We will test you with a certain amount of fear and hunger and loss of wealth and life and fruits.  But give good news to the steadfast (Surat al-Baqara, 155)

الَّذِينَ آمَنُوا وَتَطْمَئِنُّ قُلُوبُهُم بِذِكْرِ اللَّهِ ۗ أَلَا بِذِكْرِ اللَّهِ تَطْمَئِنُّ الْقُلُوبُ

“Those who believe, and whose hearts find satisfaction in the remembrance of Allah: Without a doubt in the remembrance of Allah do hearts find satisfaction. (Al-Raad 28)

Low Self-Esteem
Verbal and emotional abuse are like earthquakes that brutally shake the foundation of a woman’s self-esteem.  They shatter her self-confidence, tear down her sense of security and destroy her self-respect.  Each degrading remark, criticism, and profanity is like a bulldozer that vehemently annihilates her sense of self-worth.  The deep, emotional, and psychological scars that are burned into her heart from the cursing, name-calling, and humiliation will disable her from achieving her potentials, nurturing her children, and attaining peace. She becomes so crippled emotionally that it is next to impossible to leave.

Like the victims of natural disasters that discover they have nothing left to live for, victims of domestic violence feel so overwhelmed with grief and hopelessness that many attempt suicide.  The feeling of helplessness and hopelessness that many victims fall prey to has a profoundly undermining effect on their mental and emotional well-being.4 Many times these women simply give up on life and they experience learned helplessness where they lose the will to live.  Here are some of the signs of suicide contemplation:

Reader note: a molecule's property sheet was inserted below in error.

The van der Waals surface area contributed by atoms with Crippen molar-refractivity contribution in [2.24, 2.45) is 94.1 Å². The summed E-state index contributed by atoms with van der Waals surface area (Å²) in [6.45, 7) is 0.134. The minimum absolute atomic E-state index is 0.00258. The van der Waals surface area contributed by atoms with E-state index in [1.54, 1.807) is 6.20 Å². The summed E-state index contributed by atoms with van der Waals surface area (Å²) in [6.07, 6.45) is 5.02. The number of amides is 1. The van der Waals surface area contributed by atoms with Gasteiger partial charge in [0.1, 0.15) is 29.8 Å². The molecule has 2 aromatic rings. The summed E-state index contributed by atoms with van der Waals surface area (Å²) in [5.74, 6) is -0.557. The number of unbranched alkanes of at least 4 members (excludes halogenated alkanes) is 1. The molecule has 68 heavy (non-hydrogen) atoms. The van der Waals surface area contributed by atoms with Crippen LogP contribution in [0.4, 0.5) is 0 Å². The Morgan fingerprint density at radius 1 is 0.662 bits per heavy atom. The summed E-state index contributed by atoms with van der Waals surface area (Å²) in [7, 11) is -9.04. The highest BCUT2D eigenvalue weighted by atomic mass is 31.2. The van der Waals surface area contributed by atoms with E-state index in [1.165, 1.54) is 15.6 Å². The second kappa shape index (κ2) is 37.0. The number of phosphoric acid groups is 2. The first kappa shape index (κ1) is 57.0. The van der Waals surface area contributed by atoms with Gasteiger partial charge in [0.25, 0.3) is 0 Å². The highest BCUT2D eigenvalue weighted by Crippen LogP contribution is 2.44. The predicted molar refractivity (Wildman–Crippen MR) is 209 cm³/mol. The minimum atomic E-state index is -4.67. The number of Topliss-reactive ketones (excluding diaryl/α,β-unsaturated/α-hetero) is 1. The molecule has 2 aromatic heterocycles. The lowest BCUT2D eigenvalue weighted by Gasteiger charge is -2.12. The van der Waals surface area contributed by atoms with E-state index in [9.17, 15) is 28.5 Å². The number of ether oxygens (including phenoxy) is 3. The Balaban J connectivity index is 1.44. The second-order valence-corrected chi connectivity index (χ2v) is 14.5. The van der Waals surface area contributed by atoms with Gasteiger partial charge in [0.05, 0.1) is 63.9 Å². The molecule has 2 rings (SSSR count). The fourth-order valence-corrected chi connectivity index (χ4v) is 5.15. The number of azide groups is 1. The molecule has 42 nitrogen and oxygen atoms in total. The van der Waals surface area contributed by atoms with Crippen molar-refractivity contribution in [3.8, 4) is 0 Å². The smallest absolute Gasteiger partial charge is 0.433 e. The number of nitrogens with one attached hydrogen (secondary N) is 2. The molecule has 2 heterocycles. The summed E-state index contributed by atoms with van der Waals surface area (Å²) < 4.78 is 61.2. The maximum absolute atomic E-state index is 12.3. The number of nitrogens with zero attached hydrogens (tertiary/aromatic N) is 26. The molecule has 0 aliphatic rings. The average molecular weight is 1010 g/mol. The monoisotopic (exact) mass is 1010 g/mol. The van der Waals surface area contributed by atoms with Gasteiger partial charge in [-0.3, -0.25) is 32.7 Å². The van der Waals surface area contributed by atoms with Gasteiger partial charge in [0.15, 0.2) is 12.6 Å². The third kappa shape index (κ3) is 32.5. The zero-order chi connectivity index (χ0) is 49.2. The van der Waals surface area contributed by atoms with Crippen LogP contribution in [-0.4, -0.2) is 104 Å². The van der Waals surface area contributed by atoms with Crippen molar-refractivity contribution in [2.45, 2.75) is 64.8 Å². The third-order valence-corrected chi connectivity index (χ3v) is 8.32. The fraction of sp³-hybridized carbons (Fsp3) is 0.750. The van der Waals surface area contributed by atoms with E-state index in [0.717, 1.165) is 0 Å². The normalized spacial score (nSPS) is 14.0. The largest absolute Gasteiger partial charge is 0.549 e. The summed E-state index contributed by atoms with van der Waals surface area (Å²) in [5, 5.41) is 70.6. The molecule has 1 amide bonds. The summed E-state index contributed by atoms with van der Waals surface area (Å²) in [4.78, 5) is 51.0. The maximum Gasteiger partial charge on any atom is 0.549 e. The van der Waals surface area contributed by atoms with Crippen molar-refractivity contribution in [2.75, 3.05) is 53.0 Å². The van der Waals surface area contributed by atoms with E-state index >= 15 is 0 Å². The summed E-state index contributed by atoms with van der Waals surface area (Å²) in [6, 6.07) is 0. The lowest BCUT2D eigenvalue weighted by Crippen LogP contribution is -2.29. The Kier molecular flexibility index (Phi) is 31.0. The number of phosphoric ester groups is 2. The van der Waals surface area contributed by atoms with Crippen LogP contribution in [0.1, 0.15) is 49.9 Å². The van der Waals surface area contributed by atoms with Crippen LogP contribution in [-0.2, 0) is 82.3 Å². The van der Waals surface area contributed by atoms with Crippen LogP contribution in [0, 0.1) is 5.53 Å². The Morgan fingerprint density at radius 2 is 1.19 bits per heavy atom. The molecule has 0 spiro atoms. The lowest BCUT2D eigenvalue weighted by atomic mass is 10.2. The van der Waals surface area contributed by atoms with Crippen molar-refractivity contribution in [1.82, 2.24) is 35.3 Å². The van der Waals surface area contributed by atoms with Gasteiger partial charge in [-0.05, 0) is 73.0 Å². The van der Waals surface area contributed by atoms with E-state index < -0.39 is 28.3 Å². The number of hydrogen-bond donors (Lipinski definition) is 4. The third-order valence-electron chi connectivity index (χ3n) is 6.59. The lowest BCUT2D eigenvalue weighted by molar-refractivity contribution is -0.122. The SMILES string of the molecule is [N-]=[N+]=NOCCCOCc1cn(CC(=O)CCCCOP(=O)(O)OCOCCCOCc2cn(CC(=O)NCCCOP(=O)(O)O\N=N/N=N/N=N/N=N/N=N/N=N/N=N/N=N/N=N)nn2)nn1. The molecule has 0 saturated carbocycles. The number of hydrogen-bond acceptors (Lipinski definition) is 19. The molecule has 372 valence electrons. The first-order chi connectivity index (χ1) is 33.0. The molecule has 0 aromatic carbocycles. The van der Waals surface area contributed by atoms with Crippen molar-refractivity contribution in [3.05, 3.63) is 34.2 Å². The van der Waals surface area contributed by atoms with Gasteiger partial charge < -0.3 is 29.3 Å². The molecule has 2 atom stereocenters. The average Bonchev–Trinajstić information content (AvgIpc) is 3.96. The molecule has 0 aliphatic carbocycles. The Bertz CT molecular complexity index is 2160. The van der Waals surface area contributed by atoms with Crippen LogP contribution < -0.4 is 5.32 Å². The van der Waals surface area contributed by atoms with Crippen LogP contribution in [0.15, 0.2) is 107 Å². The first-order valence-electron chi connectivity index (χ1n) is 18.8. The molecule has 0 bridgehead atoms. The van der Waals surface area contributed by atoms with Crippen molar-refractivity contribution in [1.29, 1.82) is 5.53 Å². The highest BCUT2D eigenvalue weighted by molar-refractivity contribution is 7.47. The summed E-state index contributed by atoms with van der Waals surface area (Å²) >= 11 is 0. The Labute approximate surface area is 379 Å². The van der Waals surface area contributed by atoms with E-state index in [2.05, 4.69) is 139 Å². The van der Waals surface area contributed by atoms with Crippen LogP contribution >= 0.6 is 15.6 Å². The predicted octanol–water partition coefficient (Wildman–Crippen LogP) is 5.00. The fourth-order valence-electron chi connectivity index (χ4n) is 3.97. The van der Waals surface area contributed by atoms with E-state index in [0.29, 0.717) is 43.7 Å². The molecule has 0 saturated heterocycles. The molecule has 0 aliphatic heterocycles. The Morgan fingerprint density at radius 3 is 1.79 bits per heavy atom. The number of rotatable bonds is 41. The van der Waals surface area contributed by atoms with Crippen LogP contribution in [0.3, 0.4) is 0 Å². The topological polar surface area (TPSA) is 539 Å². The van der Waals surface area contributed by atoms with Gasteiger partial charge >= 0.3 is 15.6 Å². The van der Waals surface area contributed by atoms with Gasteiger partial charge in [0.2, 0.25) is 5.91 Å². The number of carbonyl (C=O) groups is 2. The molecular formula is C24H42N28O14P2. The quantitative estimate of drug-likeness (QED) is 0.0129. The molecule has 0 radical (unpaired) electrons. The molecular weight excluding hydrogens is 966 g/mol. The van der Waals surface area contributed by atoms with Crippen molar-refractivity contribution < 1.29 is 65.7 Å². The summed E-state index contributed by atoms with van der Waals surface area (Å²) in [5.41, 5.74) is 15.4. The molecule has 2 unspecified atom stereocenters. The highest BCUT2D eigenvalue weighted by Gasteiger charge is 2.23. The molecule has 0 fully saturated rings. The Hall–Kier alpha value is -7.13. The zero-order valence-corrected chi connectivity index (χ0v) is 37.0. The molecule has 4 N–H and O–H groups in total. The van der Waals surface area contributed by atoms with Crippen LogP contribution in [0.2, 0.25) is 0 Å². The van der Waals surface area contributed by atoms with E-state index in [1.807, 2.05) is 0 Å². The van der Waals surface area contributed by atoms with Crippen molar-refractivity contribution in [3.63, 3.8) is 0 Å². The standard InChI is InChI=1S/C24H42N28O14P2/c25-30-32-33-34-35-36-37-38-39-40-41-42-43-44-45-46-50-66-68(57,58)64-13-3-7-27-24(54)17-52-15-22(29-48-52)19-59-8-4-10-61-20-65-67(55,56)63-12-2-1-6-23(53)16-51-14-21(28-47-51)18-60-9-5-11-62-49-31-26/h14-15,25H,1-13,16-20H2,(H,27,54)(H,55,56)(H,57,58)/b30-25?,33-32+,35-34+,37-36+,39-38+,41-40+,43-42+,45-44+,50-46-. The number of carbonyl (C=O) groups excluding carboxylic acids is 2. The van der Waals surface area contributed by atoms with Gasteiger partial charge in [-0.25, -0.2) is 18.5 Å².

• Talking about killing or harming one’s self
  • Expressing strong feelings of hopelessness or being trapped
  • An unusual preoccupation with death or dying
  • Acting recklessly, as if they have a death wish (e.g. speeding through red lights)
  • Calling or visiting people to say goodbye
  • Getting affairs in order (giving away prized possessions, tying up loose ends)
  • Saying things like “Everyone would be better off without me” or “I want out.”

If you think a friend or family member is considering suicide, express your concern and seek professional help immediately. Talking openly about suicidal thoughts and feelings can save a life.6

See Suicide Prevention: Signs of Suicide and How to Help a Suicidal Person.

The problems and difficulties that people endure are known and for a temporary period of time.  Compare that to being faced with the unknown punishment in the hereafter for committing suicide for all eternity.

يَا أَيُّهَا الَّذِينَ آمَنُوا لَا تَأْكُلُوا أَمْوَالَكُم بَيْنَكُم بِالْبَاطِلِ إِلَّا أَن تَكُونَ تِجَارَةً عَن تَرَاضٍ مِّنكُمْ ۚ وَلَا تَقْتُلُوا أَنفُسَكُمْ ۚ إِنَّ اللَّهَ كَانَ بِكُمْ رَحِيمًا

O you who have believed, do not consume one another’s wealth unjustly but only [in lawful] business by mutual consent. And do not kill yourselves [or one another]. Indeed, Allah is to you ever Merciful. 4:29